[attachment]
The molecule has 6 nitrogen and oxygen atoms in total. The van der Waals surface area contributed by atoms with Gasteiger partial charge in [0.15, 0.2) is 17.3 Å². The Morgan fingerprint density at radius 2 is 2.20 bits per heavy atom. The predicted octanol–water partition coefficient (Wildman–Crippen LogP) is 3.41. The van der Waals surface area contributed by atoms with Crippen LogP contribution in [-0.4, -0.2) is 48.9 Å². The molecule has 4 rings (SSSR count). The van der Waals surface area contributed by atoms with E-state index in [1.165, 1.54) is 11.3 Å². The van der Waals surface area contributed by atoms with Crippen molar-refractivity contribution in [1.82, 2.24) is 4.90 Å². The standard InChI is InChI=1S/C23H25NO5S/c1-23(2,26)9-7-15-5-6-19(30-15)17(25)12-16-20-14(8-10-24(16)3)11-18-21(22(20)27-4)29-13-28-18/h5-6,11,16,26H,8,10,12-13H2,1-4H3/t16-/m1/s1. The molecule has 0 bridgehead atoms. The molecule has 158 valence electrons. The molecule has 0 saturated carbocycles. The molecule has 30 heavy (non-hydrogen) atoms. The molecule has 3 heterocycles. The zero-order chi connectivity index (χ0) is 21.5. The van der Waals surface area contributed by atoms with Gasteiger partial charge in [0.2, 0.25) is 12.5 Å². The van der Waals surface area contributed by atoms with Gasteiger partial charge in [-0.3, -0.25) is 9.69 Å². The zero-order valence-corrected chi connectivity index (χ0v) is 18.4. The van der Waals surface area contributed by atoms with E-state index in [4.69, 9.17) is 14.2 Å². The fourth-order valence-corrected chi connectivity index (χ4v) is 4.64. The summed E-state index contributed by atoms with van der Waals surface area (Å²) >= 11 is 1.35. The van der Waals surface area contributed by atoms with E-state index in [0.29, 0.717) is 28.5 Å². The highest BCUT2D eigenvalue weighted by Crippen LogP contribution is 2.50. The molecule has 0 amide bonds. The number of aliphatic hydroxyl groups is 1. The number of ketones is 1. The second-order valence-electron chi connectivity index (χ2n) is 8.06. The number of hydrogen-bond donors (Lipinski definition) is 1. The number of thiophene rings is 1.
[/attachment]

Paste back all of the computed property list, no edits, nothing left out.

The molecule has 6 nitrogen and oxygen atoms in total. The van der Waals surface area contributed by atoms with Gasteiger partial charge in [0.15, 0.2) is 17.3 Å². The Morgan fingerprint density at radius 2 is 2.20 bits per heavy atom. The predicted octanol–water partition coefficient (Wildman–Crippen LogP) is 3.41. The van der Waals surface area contributed by atoms with Crippen LogP contribution in [-0.4, -0.2) is 48.9 Å². The molecule has 4 rings (SSSR count). The van der Waals surface area contributed by atoms with E-state index in [1.165, 1.54) is 11.3 Å². The van der Waals surface area contributed by atoms with Crippen molar-refractivity contribution in [1.82, 2.24) is 4.90 Å². The standard InChI is InChI=1S/C23H25NO5S/c1-23(2,26)9-7-15-5-6-19(30-15)17(25)12-16-20-14(8-10-24(16)3)11-18-21(22(20)27-4)29-13-28-18/h5-6,11,16,26H,8,10,12-13H2,1-4H3/t16-/m1/s1. The molecule has 0 bridgehead atoms. The molecule has 158 valence electrons. The molecule has 0 saturated carbocycles. The molecule has 30 heavy (non-hydrogen) atoms. The molecule has 3 heterocycles. The zero-order chi connectivity index (χ0) is 21.5. The van der Waals surface area contributed by atoms with Gasteiger partial charge in [0.2, 0.25) is 12.5 Å². The van der Waals surface area contributed by atoms with Gasteiger partial charge in [-0.3, -0.25) is 9.69 Å². The zero-order valence-corrected chi connectivity index (χ0v) is 18.4. The van der Waals surface area contributed by atoms with E-state index in [4.69, 9.17) is 14.2 Å². The fourth-order valence-corrected chi connectivity index (χ4v) is 4.64. The summed E-state index contributed by atoms with van der Waals surface area (Å²) >= 11 is 1.35. The van der Waals surface area contributed by atoms with E-state index in [0.29, 0.717) is 28.5 Å². The highest BCUT2D eigenvalue weighted by Crippen LogP contribution is 2.50. The molecule has 0 amide bonds. The number of aliphatic hydroxyl groups is 1. The number of ketones is 1. The second-order valence-electron chi connectivity index (χ2n) is 8.06. The number of hydrogen-bond donors (Lipinski definition) is 1. The number of thiophene rings is 1.